amfAR, The Foundation for AIDS Research

New Insights into HIV Latency: Identifying Roadblocks to a Cure

Jeffrey Laurence, M.D.


January 17, 2008—Viral latency, the principal barrier to eradicating HIV, is the ability of HIV to lie dormant in very small numbers of long-lived cells, invisible to the immune system and resistant to the effects of current antiretroviral drugs. Last May, amfAR grantee Dr. Suzanne Crowe, working with amfAR fellows Drs. Ya-Lin Chiu and Secondo Sonza in Melbourne, Australia, announced that they had identified a new cellular hiding place for latent HIV: the CD16-positive monocyte (click here to read more). Now, amfAR fellow Dr. Miranda Xhilaga and grantee Dr. Sharon Lewin, working at the Infectious Diseases Unit at the Alfred Hospital in Melbourne, have described a new pathway to the major source of latent HIV: the CD4+ memory T cell.

The memory T cell is critical to the body’s defense against attack by microbes and cancer cells. Writing in the December 2007 issue of the medical journal Blood, Xhilaga, Lewin, and colleagues report that resting memory T cells can be efficiently infected by HIV, and that the virus can remain dormant in them for long periods of time. This ability to infect resting cells is made possible by CCR7—a special molecule on the surface of these cells—and two immune hormones or chemokines that interact with CCR7: CCL19 and CCL21. CCR7 belongs to the same family of chemokine cell co-receptors as CCR5 and CXCR4—the two crucial co-receptors for HIV entry into activated cells.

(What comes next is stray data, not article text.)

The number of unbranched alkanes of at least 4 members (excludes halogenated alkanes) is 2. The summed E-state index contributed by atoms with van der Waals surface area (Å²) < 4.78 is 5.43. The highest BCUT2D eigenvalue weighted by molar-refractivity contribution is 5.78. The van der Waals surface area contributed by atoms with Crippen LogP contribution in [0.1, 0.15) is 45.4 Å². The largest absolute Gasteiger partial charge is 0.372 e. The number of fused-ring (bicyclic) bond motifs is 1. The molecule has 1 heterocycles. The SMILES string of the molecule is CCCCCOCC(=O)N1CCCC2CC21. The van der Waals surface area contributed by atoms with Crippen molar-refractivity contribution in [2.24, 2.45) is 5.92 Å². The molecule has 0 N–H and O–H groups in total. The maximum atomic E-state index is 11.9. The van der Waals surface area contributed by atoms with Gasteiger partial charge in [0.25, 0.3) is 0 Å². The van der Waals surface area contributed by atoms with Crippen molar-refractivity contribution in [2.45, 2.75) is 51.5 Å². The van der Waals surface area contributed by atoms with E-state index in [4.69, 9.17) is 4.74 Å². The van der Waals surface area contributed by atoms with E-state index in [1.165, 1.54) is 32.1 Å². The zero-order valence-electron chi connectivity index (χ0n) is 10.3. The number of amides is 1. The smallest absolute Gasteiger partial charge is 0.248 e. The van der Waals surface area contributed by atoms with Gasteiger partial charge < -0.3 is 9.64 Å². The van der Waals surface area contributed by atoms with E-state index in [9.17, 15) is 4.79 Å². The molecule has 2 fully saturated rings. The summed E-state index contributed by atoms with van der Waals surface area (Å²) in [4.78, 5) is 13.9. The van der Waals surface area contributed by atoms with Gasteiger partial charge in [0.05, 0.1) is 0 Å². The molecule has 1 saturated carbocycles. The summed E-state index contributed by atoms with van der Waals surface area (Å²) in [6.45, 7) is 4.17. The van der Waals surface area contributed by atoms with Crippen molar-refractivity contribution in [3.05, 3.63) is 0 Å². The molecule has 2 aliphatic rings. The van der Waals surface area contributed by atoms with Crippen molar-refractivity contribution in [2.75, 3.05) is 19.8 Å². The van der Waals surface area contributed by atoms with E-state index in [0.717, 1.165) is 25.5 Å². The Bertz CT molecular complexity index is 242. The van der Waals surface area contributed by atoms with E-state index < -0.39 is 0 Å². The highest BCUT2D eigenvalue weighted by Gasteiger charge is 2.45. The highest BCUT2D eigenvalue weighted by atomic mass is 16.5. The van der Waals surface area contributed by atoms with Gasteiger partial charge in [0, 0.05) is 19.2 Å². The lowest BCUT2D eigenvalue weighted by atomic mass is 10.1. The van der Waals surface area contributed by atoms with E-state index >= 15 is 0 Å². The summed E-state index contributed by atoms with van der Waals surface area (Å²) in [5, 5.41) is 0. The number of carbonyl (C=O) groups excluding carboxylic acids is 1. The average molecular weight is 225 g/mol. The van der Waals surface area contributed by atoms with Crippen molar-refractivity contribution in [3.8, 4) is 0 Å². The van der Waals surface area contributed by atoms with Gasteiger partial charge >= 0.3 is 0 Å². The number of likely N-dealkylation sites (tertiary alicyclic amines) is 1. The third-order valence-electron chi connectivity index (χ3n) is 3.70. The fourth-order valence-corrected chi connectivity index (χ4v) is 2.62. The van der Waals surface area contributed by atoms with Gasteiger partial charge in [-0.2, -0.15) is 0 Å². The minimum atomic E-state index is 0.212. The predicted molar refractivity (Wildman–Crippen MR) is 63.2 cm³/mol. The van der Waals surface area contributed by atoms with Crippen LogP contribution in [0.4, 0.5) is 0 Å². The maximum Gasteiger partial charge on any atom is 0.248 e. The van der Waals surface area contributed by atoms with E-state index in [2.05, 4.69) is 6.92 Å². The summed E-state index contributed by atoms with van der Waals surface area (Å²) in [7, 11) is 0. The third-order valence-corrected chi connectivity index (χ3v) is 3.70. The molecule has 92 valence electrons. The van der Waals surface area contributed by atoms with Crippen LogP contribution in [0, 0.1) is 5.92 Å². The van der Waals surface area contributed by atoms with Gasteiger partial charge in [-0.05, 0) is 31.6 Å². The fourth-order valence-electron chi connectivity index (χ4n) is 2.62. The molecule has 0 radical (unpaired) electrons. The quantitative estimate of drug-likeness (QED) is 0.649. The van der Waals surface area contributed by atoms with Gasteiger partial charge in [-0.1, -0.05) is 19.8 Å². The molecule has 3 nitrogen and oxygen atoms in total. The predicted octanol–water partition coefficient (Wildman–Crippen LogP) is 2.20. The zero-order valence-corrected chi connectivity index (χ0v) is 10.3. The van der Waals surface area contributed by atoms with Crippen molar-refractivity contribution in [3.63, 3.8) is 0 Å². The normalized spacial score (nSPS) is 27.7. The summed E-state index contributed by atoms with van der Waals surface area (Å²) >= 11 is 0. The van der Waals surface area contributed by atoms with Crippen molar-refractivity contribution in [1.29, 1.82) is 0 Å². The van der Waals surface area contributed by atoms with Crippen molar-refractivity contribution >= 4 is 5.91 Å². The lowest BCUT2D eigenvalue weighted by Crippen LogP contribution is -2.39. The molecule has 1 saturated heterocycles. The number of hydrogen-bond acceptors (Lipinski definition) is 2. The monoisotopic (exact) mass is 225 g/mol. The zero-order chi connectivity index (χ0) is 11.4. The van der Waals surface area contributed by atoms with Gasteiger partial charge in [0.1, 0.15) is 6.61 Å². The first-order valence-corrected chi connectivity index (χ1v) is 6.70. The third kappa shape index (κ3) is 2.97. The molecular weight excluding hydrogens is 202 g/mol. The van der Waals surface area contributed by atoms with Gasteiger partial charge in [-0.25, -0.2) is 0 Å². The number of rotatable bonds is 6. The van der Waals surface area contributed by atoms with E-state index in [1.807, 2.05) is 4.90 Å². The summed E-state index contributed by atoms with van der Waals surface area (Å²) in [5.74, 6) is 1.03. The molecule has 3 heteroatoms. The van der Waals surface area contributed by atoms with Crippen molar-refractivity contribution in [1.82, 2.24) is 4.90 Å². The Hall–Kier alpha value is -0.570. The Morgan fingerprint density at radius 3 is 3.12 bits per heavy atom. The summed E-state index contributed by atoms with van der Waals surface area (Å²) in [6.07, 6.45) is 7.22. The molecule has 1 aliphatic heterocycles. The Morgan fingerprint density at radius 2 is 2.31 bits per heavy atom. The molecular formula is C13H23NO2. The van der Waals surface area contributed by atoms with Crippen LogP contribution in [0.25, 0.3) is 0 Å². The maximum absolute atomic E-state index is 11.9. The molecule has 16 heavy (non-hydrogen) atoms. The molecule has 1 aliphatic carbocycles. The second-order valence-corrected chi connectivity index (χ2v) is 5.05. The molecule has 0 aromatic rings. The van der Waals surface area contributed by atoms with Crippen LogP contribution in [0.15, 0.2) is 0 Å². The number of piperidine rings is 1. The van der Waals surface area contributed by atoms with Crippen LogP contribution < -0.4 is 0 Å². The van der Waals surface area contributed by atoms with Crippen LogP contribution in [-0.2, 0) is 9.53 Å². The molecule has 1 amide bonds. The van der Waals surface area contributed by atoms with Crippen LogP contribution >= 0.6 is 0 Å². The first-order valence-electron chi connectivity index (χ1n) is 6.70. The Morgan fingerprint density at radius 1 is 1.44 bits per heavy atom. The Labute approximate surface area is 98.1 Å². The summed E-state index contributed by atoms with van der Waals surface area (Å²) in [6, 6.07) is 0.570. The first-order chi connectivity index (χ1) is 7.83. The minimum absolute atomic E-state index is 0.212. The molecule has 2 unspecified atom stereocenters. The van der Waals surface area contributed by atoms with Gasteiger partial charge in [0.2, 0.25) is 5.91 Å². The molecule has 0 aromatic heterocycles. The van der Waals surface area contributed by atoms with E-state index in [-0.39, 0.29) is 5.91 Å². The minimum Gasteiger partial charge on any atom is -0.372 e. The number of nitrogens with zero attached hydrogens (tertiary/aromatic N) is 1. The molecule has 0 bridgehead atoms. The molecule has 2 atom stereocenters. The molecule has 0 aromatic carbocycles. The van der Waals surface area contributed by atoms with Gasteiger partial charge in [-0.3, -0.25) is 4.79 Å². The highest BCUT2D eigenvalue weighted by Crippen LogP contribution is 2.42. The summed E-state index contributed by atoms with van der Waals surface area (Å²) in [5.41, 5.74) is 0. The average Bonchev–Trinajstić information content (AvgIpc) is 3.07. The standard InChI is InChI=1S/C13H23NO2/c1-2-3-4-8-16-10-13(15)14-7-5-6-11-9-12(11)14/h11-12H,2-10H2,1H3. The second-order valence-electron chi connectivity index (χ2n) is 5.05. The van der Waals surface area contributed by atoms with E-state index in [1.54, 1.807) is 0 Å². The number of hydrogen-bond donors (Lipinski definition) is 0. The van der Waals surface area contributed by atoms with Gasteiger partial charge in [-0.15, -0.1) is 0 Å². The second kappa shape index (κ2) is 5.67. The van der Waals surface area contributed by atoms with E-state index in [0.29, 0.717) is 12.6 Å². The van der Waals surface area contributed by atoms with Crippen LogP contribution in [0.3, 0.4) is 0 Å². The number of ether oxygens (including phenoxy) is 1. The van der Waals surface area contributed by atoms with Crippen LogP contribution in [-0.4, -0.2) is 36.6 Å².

Normally, CCR7 acts in concert with CCL19 and CCL21 to facilitate the exit of central memory T cells from lymph tissues to sites of inflammation. CCR7 also plays a role in the growth of the dendritic cell, an immune cell that can harbor HIV and transmit it to T cells. Lewin’s lab uncovered a unique mechanism for the establishment of latency, in which CCL19 and CCL21, acting via CCR7, facilitate the infection of resting cells with HIV.

This discovery of a previously unknown mechanism for infecting latent cells will give researchers an important new model for studying HIV latency in the test tube. It also permits the development and evaluation of drugs and chemokine inhibitors that might interfere with this infection process, bringing us another step closer to unraveling the mystery of HIV latency and, perhaps, to a cure.

Dr. Jeffrey Laurence is amfAR’s senior scientific consultant.